3 key factors to consider when innovating home care in the EU

For home care entrepreneurs to successfully launch their innovation, they need to put end-user needs at the forefront, learn the differences between healthcare systems across Europe, and be aware of the technology barriers that may hinder adoption. In this article, Bax & Company Innovation Consultant David Chadima explores these three key factors to consider when innovating home care in the EU.

Healthcare systems across the European Union (EU) are under constantly growing pressure. In 2021, one-fifth of the EU’s population was aged 65 or over, and this number is expected to keep rising (Eurostat, 2021). The average lifespan of an EU citizen is continuously increasing due to the general high quality of life in Europe. Consequently, there’s a larger demand for higher-quality healthcare services. As the elderly population accounts for the majority of hospitalisations, it is challenging for hospitals to sustain the healthcare delivery for all patients while improving the quality of care. Another issue is the shortage of healthcare personnel, with 22 EU countries already reporting scarcity and the World Health Organisation (WHO) projecting a deficit of 18 million healthcare professionals by the end of 2030 (Limb, 2016). Thankfully, home care offers the opportunity to tackle these challenges, as it can decrease the burden on healthcare systems. Nonetheless, in order to provide a sufficient alternative to traditional healthcare in medical centres, home care must be enabled by technology and innovation.

In 2022 we are witnessing increased priority given to home care and the related innovations resulting from the Covid-19 pandemic. Quarantine forced many to remain homebound for several months which has impacted how society functions in the present day (Volpp, K.G., Diamond, S.M., Shrank, W.H., 2020). It was also a time of rapid adoption and development of new clinical models at home, which allowed the uptake of new home care enabling technologies (Blanchfield, B.B., Jubelt, L.E., Meyer, G.S., 2021). The present situation offers a great opportunity for home care innovators to bring their ideas alive, but the journey towards a successful market launch and adoption of home care innovation is not an easy one. In the following paragraphs, we set out three vital considerations for entrepreneurs developing home care innovations.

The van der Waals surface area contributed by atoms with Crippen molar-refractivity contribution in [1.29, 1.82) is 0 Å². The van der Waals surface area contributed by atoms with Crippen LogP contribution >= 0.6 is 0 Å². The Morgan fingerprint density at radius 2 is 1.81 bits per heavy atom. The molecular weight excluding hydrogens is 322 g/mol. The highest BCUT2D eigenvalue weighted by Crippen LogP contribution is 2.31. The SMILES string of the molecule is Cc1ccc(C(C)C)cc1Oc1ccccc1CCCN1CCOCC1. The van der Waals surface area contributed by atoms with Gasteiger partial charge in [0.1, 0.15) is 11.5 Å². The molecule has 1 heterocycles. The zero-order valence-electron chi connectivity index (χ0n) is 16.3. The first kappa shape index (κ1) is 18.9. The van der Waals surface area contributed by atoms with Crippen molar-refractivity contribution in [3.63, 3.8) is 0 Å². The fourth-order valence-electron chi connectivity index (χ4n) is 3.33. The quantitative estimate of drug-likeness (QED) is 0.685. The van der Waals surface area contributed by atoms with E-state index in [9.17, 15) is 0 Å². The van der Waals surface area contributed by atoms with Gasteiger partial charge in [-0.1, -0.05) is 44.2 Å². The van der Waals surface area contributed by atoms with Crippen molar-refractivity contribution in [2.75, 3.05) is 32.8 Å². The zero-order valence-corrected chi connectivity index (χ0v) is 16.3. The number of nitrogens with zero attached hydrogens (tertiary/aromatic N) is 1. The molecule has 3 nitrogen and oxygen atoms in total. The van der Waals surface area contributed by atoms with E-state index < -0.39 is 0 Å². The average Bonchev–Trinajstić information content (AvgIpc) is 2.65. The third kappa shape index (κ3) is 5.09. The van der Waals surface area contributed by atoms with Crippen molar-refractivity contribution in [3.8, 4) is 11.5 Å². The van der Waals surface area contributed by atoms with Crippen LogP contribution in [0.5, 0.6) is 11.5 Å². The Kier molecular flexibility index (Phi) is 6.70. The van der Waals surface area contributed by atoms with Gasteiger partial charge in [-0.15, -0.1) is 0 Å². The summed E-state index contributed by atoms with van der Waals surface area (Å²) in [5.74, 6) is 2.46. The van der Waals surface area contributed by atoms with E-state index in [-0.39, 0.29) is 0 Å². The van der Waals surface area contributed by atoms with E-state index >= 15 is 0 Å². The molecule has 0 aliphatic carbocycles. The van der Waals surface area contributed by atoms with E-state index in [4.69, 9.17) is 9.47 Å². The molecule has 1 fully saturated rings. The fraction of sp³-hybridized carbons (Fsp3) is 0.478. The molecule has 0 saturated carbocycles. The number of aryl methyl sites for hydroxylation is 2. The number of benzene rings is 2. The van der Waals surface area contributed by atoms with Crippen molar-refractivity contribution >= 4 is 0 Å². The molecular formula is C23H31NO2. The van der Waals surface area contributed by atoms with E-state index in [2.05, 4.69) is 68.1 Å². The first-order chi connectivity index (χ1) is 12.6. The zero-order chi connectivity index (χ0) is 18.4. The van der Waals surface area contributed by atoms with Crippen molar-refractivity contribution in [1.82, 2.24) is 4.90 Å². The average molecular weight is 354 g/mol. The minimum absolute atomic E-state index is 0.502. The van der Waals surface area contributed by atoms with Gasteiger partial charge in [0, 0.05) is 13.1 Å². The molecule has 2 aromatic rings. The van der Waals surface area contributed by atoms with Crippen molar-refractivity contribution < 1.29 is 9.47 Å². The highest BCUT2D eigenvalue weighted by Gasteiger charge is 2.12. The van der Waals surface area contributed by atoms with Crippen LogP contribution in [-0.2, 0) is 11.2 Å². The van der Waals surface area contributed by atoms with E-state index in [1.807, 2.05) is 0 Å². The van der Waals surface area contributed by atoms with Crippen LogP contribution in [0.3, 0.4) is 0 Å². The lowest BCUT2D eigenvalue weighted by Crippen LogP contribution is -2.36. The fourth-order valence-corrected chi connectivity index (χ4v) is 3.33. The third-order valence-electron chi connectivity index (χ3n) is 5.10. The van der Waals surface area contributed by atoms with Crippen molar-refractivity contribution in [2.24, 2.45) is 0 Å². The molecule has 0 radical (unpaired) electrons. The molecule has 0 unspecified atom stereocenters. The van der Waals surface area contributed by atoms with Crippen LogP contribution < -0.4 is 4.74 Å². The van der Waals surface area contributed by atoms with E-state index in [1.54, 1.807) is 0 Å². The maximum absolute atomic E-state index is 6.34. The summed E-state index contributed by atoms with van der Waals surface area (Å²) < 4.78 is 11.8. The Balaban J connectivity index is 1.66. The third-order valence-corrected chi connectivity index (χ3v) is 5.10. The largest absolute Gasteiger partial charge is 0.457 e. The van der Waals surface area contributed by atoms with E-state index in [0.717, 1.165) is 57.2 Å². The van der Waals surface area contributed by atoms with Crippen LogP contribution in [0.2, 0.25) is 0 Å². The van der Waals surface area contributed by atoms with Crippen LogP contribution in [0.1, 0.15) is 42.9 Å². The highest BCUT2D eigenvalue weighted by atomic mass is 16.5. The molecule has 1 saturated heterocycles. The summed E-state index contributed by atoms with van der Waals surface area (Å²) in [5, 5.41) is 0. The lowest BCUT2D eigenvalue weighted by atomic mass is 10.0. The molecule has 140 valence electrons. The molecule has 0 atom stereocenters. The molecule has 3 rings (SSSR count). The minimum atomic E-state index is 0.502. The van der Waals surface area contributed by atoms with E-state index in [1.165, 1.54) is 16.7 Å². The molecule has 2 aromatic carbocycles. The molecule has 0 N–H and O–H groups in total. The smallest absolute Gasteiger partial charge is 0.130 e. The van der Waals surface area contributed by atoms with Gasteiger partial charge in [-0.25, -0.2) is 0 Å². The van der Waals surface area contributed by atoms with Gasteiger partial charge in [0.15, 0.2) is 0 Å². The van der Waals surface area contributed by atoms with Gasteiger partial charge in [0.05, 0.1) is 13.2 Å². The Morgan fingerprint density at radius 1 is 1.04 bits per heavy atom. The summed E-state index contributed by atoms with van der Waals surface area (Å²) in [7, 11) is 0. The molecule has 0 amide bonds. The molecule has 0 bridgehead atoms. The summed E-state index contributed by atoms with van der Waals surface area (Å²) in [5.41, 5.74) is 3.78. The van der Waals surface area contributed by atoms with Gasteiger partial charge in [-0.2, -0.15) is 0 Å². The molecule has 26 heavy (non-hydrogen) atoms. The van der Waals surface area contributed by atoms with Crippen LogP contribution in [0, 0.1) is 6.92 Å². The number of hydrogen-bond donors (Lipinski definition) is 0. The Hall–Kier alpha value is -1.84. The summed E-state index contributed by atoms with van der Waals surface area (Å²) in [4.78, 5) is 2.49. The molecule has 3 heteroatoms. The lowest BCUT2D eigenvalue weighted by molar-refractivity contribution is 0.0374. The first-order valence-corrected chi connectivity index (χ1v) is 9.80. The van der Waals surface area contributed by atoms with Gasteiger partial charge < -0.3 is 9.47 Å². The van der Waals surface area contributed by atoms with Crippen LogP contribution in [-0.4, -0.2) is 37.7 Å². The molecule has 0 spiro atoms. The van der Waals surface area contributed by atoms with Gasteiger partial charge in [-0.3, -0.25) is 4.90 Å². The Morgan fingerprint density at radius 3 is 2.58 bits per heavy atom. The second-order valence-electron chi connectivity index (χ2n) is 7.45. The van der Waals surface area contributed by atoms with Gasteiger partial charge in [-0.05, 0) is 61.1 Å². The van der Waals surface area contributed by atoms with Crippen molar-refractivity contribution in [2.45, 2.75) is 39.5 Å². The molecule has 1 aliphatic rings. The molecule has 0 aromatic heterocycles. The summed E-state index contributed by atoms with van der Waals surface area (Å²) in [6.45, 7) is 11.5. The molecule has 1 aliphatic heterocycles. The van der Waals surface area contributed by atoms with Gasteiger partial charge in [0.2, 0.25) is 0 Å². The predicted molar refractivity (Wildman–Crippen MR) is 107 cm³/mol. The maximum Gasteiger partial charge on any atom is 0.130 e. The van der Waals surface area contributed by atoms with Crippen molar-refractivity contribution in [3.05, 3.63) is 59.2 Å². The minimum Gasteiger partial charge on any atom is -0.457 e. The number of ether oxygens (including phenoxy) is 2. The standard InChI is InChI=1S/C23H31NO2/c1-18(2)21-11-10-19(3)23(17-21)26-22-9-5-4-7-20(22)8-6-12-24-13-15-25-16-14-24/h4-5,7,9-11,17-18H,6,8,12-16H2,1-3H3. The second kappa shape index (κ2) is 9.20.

1. Who are the end users of the product or service and what are their needs?

Every new product or service should be tailor-made for its end user. That’s why the first step an entrepreneur should take is to determine the end user of their product or service.

There are two possible end users in home care – care providers, and patients. Innovations are often addressed to both groups but can also be designed to target one group specifically. In any case, these target groups must be engaged during the process of early innovation development to ensure that the innovation truly matches the real needs of users and therefore serves its purpose. Studies are proving that innovations designed and introduced without the input of homecare workers result in deteriorated working conditions and harm the wellbeing of home care workers (Bensliman, R., Casini, A., Mahieu, C., 2021). For care providers, meaningful innovation emerges as a combination of what they perceive as an aid to their daily practical tasks and what is compliant with the bureaucratic rules and economic rationality (Yakhlef, A., & Essén, A., 2013). Patients also seek the practical implications brought to them by the innovation, including the example of telemedicine practices, which are seen as suitable for specific individuals or medical circumstances, as opposed to all (Hardisty et al., 2011).

Home care innovation needs to be contextualised to the individual patient’s health status, capability, and situation, in order to achieve the best outcomes (Radhakrishnan et al., 2016). There are various factors that can cause difficulties and inconveniences to patients and families and should be identified as well as tackled at the very beginning, prior to development.

2. Home care systems, reimbursement mechanisms and regulations around the EU